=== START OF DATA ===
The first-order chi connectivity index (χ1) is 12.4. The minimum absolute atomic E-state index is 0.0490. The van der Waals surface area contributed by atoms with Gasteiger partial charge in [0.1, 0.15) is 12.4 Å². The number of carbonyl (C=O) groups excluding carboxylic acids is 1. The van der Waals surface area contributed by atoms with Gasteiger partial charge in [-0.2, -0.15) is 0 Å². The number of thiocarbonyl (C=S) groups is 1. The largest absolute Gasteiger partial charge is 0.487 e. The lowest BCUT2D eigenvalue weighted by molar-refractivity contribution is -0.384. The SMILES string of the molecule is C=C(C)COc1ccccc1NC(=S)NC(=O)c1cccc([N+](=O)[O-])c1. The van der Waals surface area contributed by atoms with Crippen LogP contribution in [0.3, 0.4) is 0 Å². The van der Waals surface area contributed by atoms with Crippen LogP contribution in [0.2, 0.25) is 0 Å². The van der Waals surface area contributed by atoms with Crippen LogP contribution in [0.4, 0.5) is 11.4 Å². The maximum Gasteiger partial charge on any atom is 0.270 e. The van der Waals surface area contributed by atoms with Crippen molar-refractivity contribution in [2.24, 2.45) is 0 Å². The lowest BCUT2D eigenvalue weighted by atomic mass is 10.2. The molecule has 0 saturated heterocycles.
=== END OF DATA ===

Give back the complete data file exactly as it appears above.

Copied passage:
The first-order chi connectivity index (χ1) is 12.4. The minimum absolute atomic E-state index is 0.0490. The van der Waals surface area contributed by atoms with Gasteiger partial charge in [0.1, 0.15) is 12.4 Å². The number of carbonyl (C=O) groups excluding carboxylic acids is 1. The van der Waals surface area contributed by atoms with Gasteiger partial charge in [-0.2, -0.15) is 0 Å². The number of thiocarbonyl (C=S) groups is 1. The largest absolute Gasteiger partial charge is 0.487 e. The lowest BCUT2D eigenvalue weighted by molar-refractivity contribution is -0.384. The SMILES string of the molecule is C=C(C)COc1ccccc1NC(=S)NC(=O)c1cccc([N+](=O)[O-])c1. The van der Waals surface area contributed by atoms with Crippen LogP contribution in [0.3, 0.4) is 0 Å². The van der Waals surface area contributed by atoms with Crippen LogP contribution in [0.2, 0.25) is 0 Å². The van der Waals surface area contributed by atoms with Crippen LogP contribution in [0.4, 0.5) is 11.4 Å². The maximum Gasteiger partial charge on any atom is 0.270 e. The van der Waals surface area contributed by atoms with Crippen molar-refractivity contribution in [2.24, 2.45) is 0 Å². The lowest BCUT2D eigenvalue weighted by atomic mass is 10.2. The molecule has 0 saturated heterocycles.